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Written by Cecilia Otero on October 21, 2020

 

The World Health Organization defines femicide as “the intentional murder of women because they are women.” To many of us, this ultimate act of gender violence is the type of atrocious hate-crime that’s so unthinkable it hardly ever crosses our minds. However, Mexico has been dealing with an unprecedented femicide epidemic since the mid 1990s.  


Amnesty International reports that between 1986 and 2009, an estimated 34,000 women in Mexico were victims of femicide. What’s worse is that those numbers are only climbing. Mexico’s female homicide rate hit an all time high in 2020, reporting 987 incidents of femicide within just the first four months


Mexican officials have come under scrutiny for their extreme lack of action regarding the issue. Just last July, the Mexican government approved a 75% budget cut for the federal women’s institute. The budget cut came along with a proposal to pull government funding from non-government operated women’s shelters. 


Mexico’s president, Andrés Manuel López Obrador, is currently facing severe backlash from feminist activists worldwide for claiming that 90% of emergency calls regarding domestic violence were “false”. 


A Brief Timeline of Femicide in Mexico 



An Explanation Behind the Violence


The sheer amount of gender violence in Mexico over the past handful of decades is absolutely inconceivable and you may find yourself asking- Why? Why are so many thousands of women murdered and how is it possible that it just keeps getting worse? 


First of all, it’s important to note that in the scope of gender violence, femicide is hardly ever random. These types of murderers are very often the last straw in situations of domestic and sexual violence and abuse. Femicide is most often committed by intimate partners- Husbands and boyfriends. It should also be noted that femicide killings tend to be much more violent than other types of murders.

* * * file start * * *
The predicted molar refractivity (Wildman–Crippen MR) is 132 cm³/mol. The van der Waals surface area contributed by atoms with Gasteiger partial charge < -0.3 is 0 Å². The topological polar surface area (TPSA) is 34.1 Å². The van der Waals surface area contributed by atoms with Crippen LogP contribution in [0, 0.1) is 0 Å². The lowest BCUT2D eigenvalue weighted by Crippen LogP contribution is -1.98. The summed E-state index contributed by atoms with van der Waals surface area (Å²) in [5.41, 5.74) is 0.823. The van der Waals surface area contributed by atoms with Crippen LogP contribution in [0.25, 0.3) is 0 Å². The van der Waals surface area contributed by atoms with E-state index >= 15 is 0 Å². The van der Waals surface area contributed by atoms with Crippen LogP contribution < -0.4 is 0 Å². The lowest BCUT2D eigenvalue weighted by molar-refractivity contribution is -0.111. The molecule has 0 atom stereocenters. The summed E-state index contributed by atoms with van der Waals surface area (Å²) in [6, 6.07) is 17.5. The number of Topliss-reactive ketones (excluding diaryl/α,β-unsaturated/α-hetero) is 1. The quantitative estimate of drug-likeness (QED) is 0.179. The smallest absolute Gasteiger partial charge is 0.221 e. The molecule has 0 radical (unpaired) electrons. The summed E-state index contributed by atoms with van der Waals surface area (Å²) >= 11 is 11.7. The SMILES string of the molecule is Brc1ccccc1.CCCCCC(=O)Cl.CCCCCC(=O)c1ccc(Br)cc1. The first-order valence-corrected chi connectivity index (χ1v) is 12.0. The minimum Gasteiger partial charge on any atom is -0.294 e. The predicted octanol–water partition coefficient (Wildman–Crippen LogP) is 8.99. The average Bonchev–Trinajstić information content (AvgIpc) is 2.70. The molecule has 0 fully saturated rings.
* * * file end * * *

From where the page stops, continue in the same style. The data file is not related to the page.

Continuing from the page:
The femicide epidemic in Mexico is the brutal result of machismo, a cultural phenomenon that glorifies the power of men over women. 


Another consequence of machismo is the fact that violent men rarely face repercussions for their actions. Sinaloan activist Natalia Reyes reports that on average, only 8% of femicides in Mexico are punished. Abusers are commonly met with impunity. In 2019, out of 976 gender related murders, only 82 convictions were made



2020 Protests


Demonstrations and Marches 


  • March 2020: Hundreds of thousands of women pour into the streets of Mexico on International Women’s Day. About 80,000 women attend in Mexico City alone. What’s usually a laid-back march celebrating womanhood grows into a social uprising in protest of gender violence. 

  • February 2020: Enraged by the brutal killings of Ingrid Escamilla (26) and Fátima Cecilia (7), feminist activists gather outside of the presidential palace in Mexico City. They chant “not one murder more” and splash the palace in red paint, symbolizing the blood of the thousands of women who have been killed. The words “FEMICIDE STATE” and “THEY ARE KILLING US” are spray painted all over the building. 

  • September 2020: Women once again take to the streets on International Safe Abortion Day, this time to demand access to decent reproductive healthcare along with their call for the government to do something about gender violence. Demonstrators clash with female police officers, who meet them with pepper spray. A small group of women respond with molotov cocktails. 
  •  

    Un Día Sin Nosotras 

    On March 9, 2020, the day after International Women’s Day, women across Mexico participated in a 24-hour strike. The strike gained notoriety through the hashtag #undíasinnosotras, meaning “a day without us”. Thousands of women participated by staying home, skipping work, and abstaining from buying anything. It cost the Mexican economy the equivalent of approximately $1.42 billion (USD).

     

    Occupation of the National Human Rights Commission 

    In early September, feminist activists seized the National Human Rights Commission in Mexico city. The building was occupied after an unsatisfactory meeting involving victims of abuse. The group felt that the National Human Rights Commission was not doing an adequate job in protecting Mexican women, so they kicked all government workers out and pushed their own way in. Now occupied by a combination of activists, victims, feminist collectives, and black bloc anarchists, the building is being used as a makeshift women’s shelter. In order to negotiate their peaceful exit, they have a long list of demands from the Mexican government, including fair justice in cases of gender-violence.
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